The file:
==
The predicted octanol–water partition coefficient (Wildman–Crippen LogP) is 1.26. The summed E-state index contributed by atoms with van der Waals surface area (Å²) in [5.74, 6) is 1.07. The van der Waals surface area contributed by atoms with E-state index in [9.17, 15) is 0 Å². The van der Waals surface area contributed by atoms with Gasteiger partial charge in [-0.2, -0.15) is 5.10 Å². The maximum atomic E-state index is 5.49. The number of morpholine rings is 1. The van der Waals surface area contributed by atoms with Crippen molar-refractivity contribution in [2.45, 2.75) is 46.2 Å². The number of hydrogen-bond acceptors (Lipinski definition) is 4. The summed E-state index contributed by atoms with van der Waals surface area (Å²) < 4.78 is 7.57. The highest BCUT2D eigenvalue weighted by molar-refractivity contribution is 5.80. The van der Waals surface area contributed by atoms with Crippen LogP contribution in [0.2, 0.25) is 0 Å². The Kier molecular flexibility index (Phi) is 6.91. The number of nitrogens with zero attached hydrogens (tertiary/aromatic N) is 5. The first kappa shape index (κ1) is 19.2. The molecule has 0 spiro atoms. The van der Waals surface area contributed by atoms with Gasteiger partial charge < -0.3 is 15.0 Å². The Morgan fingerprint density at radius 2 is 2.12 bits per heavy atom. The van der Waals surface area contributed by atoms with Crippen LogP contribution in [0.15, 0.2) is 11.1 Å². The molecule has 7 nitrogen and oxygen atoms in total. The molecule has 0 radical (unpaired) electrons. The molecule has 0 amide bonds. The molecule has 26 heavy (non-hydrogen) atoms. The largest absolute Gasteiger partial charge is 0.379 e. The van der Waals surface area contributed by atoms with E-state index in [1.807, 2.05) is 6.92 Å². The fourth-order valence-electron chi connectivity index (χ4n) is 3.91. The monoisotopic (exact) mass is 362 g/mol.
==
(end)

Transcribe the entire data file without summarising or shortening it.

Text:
The predicted octanol–water partition coefficient (Wildman–Crippen LogP) is 1.26. The summed E-state index contributed by atoms with van der Waals surface area (Å²) in [5.74, 6) is 1.07. The van der Waals surface area contributed by atoms with E-state index in [9.17, 15) is 0 Å². The van der Waals surface area contributed by atoms with Gasteiger partial charge in [-0.2, -0.15) is 5.10 Å². The maximum atomic E-state index is 5.49. The number of morpholine rings is 1. The van der Waals surface area contributed by atoms with Crippen molar-refractivity contribution in [2.45, 2.75) is 46.2 Å². The number of hydrogen-bond acceptors (Lipinski definition) is 4. The summed E-state index contributed by atoms with van der Waals surface area (Å²) < 4.78 is 7.57. The highest BCUT2D eigenvalue weighted by molar-refractivity contribution is 5.80. The van der Waals surface area contributed by atoms with Crippen LogP contribution in [0.2, 0.25) is 0 Å². The Kier molecular flexibility index (Phi) is 6.91. The number of nitrogens with zero attached hydrogens (tertiary/aromatic N) is 5. The first kappa shape index (κ1) is 19.2. The molecule has 0 spiro atoms. The van der Waals surface area contributed by atoms with Gasteiger partial charge < -0.3 is 15.0 Å². The Morgan fingerprint density at radius 2 is 2.12 bits per heavy atom. The van der Waals surface area contributed by atoms with Crippen LogP contribution in [0.15, 0.2) is 11.1 Å². The molecule has 7 nitrogen and oxygen atoms in total. The molecule has 0 radical (unpaired) electrons. The molecule has 0 amide bonds. The molecule has 26 heavy (non-hydrogen) atoms. The largest absolute Gasteiger partial charge is 0.379 e. The van der Waals surface area contributed by atoms with E-state index in [1.807, 2.05) is 6.92 Å². The fourth-order valence-electron chi connectivity index (χ4n) is 3.91. The monoisotopic (exact) mass is 362 g/mol.